HomeAbout Billiards DigestContact UsArchiveAll About PoolEquipmentOur AdvertisersLinks
Headstring News
Van Boening Tops U.S. Open 10-Ball
May 23, 2011, 12:00 PM

Van Boening had victory in his sight at the U.S. Open 10-Ball Championship. (Photo courtesy Dale Shank-shankshotmedia.com)
Rarely challenged on his way to the hot-seat of the U.S. Open 10-Ball Championship, Shane Van Boening had his work cut out for him in the single-set race to 11. Facing David Alcaide, the American found himself on the wrong side of a 5-1 score line.

But a dry break from the Spaniard provided Van Boening with his chance to settle into his surroundings. And once Van Boening cleared the next two racks, the 27-year-old was well on his way to conquering U.S. Open 10-Ball, which was promoted by CueSports International and held alongside the BCA Pool League National 8-Ball Championships at the Riviera in Las Vegas. Van Boening took seven consecutive racks to run his advantage to 8-5, before Alcaide could stop the bleeding. He dropped a tricky billiard to close within two games, but Van Boening responded as he had previously. On the hill, he forced Alcaide into a foul, then cleared the open table to claim the title.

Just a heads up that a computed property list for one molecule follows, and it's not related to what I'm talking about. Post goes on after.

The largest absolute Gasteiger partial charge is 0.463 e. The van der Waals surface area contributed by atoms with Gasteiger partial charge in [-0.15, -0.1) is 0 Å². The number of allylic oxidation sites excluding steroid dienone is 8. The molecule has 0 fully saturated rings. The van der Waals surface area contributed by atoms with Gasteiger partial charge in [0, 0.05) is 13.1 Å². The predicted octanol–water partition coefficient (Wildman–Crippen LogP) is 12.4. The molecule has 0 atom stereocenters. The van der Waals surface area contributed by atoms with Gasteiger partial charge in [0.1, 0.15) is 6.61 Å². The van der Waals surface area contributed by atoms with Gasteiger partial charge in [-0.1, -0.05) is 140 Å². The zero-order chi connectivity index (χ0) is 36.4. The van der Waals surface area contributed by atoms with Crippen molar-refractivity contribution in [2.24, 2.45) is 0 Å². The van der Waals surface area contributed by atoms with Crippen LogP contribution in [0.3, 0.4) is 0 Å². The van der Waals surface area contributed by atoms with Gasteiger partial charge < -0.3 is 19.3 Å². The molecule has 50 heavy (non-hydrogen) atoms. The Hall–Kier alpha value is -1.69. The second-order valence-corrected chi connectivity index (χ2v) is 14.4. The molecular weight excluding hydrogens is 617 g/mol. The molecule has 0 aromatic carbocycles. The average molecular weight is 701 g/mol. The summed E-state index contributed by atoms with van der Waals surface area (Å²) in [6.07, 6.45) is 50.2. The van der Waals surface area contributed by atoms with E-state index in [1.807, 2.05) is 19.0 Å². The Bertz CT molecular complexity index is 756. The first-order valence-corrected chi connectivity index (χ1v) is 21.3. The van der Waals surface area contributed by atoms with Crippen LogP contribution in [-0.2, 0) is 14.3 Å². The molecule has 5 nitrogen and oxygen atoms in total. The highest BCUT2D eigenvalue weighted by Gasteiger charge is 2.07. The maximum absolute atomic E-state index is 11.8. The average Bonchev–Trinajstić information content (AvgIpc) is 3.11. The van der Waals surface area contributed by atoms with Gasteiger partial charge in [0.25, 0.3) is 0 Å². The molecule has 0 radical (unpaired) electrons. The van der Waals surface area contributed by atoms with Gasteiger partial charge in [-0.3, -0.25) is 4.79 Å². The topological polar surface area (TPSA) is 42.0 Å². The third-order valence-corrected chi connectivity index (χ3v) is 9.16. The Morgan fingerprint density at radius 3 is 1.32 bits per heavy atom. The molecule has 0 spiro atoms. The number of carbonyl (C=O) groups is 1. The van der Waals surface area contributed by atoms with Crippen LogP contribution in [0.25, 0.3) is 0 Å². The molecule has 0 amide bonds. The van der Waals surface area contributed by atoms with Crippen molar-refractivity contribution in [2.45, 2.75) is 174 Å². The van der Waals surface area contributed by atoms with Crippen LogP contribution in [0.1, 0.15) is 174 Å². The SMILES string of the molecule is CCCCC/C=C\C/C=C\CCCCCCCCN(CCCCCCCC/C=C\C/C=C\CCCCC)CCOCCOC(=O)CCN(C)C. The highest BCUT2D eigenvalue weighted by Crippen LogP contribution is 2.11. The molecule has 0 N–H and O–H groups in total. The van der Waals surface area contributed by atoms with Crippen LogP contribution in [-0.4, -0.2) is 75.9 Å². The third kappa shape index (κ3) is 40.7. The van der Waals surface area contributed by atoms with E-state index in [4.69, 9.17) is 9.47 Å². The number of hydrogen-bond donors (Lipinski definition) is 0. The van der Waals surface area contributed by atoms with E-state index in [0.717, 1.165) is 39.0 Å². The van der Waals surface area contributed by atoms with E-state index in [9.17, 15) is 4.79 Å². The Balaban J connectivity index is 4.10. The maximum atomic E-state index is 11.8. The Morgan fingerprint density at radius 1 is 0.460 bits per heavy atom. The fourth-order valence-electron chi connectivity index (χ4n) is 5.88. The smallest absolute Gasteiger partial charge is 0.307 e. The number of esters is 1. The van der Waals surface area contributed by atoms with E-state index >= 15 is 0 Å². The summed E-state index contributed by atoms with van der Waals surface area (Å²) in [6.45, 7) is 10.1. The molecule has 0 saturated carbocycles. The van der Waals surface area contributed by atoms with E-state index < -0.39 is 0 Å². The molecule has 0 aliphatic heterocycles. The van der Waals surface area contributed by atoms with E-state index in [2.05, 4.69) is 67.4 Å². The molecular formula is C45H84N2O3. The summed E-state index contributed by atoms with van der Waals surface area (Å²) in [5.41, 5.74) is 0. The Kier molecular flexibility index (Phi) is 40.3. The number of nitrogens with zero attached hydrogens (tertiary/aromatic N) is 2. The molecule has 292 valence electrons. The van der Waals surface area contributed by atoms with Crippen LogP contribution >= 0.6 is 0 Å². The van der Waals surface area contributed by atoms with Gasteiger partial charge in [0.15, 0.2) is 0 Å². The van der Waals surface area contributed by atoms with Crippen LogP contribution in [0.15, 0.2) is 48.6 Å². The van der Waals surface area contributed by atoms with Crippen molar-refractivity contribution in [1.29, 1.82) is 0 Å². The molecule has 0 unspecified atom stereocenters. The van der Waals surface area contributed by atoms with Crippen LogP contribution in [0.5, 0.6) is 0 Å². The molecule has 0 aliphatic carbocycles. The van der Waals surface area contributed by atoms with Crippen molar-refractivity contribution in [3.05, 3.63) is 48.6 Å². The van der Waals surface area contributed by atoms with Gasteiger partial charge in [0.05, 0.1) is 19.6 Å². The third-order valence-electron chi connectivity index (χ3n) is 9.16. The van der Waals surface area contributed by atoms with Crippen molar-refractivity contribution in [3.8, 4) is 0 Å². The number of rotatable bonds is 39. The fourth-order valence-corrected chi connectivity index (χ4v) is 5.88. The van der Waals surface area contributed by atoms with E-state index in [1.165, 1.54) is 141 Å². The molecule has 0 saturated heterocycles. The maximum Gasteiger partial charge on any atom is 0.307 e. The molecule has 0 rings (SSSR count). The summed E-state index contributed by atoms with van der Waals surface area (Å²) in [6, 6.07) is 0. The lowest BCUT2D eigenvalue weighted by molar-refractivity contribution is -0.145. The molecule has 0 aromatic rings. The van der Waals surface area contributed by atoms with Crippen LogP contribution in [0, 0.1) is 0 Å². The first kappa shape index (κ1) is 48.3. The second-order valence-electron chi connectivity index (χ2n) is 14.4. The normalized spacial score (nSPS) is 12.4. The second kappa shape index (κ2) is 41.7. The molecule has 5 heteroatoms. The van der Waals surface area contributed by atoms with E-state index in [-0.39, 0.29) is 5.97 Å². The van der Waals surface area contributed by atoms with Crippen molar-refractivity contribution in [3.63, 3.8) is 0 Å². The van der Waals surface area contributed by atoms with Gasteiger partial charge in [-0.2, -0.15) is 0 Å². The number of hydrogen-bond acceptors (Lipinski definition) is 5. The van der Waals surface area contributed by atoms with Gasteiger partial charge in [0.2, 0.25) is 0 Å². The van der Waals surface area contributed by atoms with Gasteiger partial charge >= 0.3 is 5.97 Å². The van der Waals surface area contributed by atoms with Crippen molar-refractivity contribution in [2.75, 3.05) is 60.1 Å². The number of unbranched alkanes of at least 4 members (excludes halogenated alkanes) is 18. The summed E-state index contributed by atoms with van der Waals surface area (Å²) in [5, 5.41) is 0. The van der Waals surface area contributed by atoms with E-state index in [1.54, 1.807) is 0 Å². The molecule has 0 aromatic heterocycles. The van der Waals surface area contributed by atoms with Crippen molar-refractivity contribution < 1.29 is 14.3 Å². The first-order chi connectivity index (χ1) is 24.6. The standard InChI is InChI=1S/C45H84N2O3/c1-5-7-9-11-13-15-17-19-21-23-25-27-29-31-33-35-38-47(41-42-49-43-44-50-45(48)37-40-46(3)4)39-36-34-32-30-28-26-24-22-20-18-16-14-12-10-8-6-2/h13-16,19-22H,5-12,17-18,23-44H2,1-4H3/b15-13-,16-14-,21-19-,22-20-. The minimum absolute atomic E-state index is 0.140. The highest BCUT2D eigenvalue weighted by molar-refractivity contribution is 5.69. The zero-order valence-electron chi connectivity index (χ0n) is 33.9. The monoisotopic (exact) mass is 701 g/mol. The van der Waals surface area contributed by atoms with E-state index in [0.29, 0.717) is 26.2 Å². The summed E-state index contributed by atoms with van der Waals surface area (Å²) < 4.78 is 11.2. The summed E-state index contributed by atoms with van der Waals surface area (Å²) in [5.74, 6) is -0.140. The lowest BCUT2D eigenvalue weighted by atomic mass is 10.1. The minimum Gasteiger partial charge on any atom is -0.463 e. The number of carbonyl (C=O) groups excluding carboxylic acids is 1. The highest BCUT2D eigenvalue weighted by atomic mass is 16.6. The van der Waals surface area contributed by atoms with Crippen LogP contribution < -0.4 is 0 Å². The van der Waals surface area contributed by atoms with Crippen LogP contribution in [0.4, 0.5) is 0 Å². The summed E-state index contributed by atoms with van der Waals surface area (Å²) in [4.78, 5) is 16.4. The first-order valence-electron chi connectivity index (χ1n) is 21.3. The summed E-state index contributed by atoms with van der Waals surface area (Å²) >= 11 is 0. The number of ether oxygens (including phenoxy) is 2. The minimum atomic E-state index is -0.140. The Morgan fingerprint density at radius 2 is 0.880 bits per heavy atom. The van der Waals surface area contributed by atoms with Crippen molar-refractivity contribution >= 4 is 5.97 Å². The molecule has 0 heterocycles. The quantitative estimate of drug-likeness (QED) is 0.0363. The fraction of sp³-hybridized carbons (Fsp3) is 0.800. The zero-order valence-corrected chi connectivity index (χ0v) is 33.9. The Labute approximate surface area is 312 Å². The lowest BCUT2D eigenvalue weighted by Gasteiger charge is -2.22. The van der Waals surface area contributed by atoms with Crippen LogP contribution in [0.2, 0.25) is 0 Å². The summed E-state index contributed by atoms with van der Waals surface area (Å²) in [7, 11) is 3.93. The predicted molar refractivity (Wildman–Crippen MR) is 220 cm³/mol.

On his way to his second major victory of the year (after winning the all-around crown at January's Derby City Classic), Van Boening had little difficulty navigating the 96-player fiend. He trounced a host of Americans, including a pair of 8-0 whitewashes over Scott Frost and Brandon Shuff and an 8-5 triumph over Corey Deuel in the hot-seat match.

Alcaide, meanwhile, went about his business on the left side of the bracket after falling to Frost in just the fourth round. He responded with seven wins on the one-loss side, including hill-hill victories over Efren Reyes and Danny Harriman. He also ousted Ralf Souquet and took revenge on Frost by the same 7-4 score. He then booked a spot in the final with an 8-6 win over Deuel in the left-side final.

But while Alcaide's hot shooting continued into the final, Van Boening would not be denied. His overwhelming comeback netted the American $15,000, while Alcaide settled for $8,500. Deuel collected $6,500 for his third-place performance.